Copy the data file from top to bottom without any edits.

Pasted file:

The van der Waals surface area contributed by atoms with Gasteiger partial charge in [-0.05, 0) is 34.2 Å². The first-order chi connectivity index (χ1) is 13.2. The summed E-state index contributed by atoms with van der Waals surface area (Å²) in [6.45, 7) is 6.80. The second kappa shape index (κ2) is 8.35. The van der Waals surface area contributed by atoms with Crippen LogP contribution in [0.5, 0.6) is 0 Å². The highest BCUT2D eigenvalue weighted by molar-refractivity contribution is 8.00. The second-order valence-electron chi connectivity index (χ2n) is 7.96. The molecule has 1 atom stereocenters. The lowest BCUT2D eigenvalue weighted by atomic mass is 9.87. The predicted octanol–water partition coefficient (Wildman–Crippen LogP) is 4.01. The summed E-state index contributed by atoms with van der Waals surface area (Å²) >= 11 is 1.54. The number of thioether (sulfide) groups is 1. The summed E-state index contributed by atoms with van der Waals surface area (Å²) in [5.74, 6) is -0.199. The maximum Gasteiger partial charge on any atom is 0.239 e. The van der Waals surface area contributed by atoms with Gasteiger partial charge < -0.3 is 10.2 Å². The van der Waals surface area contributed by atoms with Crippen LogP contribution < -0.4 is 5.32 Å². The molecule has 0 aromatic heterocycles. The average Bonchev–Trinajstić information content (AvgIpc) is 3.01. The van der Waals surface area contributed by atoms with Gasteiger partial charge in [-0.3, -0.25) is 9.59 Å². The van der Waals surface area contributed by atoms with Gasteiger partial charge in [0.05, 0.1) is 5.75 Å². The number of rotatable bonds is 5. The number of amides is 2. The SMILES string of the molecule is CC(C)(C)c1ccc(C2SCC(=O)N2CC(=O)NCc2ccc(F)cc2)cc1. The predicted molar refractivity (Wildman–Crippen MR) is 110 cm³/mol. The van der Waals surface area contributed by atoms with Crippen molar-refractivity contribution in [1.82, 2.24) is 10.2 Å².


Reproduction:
The van der Waals surface area contributed by atoms with Gasteiger partial charge in [-0.05, 0) is 34.2 Å². The first-order chi connectivity index (χ1) is 13.2. The summed E-state index contributed by atoms with van der Waals surface area (Å²) in [6.45, 7) is 6.80. The second kappa shape index (κ2) is 8.35. The van der Waals surface area contributed by atoms with Crippen LogP contribution in [0.5, 0.6) is 0 Å². The highest BCUT2D eigenvalue weighted by molar-refractivity contribution is 8.00. The second-order valence-electron chi connectivity index (χ2n) is 7.96. The molecule has 1 atom stereocenters. The lowest BCUT2D eigenvalue weighted by atomic mass is 9.87. The predicted octanol–water partition coefficient (Wildman–Crippen LogP) is 4.01. The summed E-state index contributed by atoms with van der Waals surface area (Å²) >= 11 is 1.54. The number of thioether (sulfide) groups is 1. The summed E-state index contributed by atoms with van der Waals surface area (Å²) in [5.74, 6) is -0.199. The maximum Gasteiger partial charge on any atom is 0.239 e. The van der Waals surface area contributed by atoms with Gasteiger partial charge < -0.3 is 10.2 Å². The van der Waals surface area contributed by atoms with Crippen LogP contribution < -0.4 is 5.32 Å². The molecule has 0 aromatic heterocycles. The average Bonchev–Trinajstić information content (AvgIpc) is 3.01. The van der Waals surface area contributed by atoms with Gasteiger partial charge in [-0.3, -0.25) is 9.59 Å². The van der Waals surface area contributed by atoms with Gasteiger partial charge in [0.05, 0.1) is 5.75 Å². The number of rotatable bonds is 5. The number of amides is 2. The SMILES string of the molecule is CC(C)(C)c1ccc(C2SCC(=O)N2CC(=O)NCc2ccc(F)cc2)cc1. The predicted molar refractivity (Wildman–Crippen MR) is 110 cm³/mol. The van der Waals surface area contributed by atoms with Crippen molar-refractivity contribution in [1.82, 2.24) is 10.2 Å².